After losing my husband and son within two years of each other, and dealing with melanoma and a brain aneurysm (among other health problems), I was in a constant state of emotional overload. I went from one crisis to another, usually in a state of disbelief and shock. Every time I started to heal, another crisis entered my life, demanding that I stop the healing process and put the fire out.
Years ago, I began having autoimmune symptoms. After a flare up in January of this year, I have been bedridden, and in pain, for a good part of the last four months. I spent the last week at the Mayo Clinic in Rochester going through numerous tests and seeing several specialists to finally discover that, due to my chronic stress (according to the specialists), I have developed a severe case of fibromyalgia. My Central Nervous System, after years of SNS overload, has transitioned to being in a constant state of defense, believing that every and any stimulation is an assault to my body. This has resulted in chronic muscle pain, peripheral neuropathy, and extreme fatigue.
I wish I’d had someone who could have made me understand the consequences that my prolonged grief and highly stressful life was going to have on my health. It really never felt like I had a choice in the matter. But, in hindsight I can see that I did, and I am now finally ready to make the changes in my life that I should have made years ago to improve my health. I encourage you to be aware of the state of your emotions and your body, and be aware that you also have choices to make.
When you are stuck in grief, it can feel as if you have no choices. You didn’t choose the loss of your loved one. You didn’t choose the pain of having to go on living without them. You didn’t choose the isolation and loneliness that are an undeniable part of the grief path. This is not the life you chose. However, this is the reality of the life you have.
The choice you do have is whether you are willing and able to do the work that is required to get you through this terrible pain. This work is not for the faint of heart. Surviving the death of someone you love, and finding your way to a place where you can find some joy in life again, is possibly the most challenging thing you will ever do, but it can be done. Healing doesn’t necessarily look the way you think it will look. You will never truly get over your loss. You will still have days you are anchored to your pain, no matter how hard you try to let go. Honestly, you will never be the same, and to get to a place of healing you have to accept that both you, and your life, will be different.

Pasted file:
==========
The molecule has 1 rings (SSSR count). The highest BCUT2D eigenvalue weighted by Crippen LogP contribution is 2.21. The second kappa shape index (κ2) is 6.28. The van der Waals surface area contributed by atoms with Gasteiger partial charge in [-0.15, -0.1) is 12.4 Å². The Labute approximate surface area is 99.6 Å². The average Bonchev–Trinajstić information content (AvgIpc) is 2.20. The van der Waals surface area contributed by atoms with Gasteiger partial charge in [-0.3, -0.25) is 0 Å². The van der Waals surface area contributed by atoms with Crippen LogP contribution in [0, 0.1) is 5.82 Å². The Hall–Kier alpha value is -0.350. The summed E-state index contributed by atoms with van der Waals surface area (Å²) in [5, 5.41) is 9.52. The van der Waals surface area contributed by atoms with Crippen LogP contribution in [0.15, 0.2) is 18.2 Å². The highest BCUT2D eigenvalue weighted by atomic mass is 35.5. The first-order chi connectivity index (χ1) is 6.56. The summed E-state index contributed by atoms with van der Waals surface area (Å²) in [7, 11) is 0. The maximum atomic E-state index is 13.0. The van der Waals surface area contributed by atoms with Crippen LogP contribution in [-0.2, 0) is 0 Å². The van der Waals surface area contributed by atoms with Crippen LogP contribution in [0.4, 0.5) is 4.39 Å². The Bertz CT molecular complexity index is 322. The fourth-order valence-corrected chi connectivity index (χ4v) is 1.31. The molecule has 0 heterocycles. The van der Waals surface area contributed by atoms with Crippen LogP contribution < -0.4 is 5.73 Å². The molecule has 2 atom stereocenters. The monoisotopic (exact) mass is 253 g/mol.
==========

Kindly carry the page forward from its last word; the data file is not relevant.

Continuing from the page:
Healing doesn’t mean that you will forget your loved one and move on. That will never happen. But, you can get to a point in your life where the pain of the loss does not define you anymore. Where your days are not engulfed by sorrow and confusion. Where you love yourself enough to say, I am no longer willing to live with this overwhelming pain, or the destruction it is bringing to my life. By choosing to honor yourself, your lost loved one, and your grief, you can eventually learn to embrace life again.
While you are doing the work to heal your broken heart, make sure you are engaging your parasympathetic nervous system on a regular basis. Not only will this possibly help your healing, but this will ensure that when you are ready to live life again, your body will be healthy, and able to support you.
Being aware of the connection between your emotional and your physical states can help pave the way to healing. Grief is a process that must be worked through and that cannot be avoided. Our emotions and pain must be recognized and honored to eventually be healed. But, if your grief is prolonged, and you are struggling, please be aware of the impact this has on your physical health and take steps to reduce the possibility of long term health problems.
Your future self will thank you.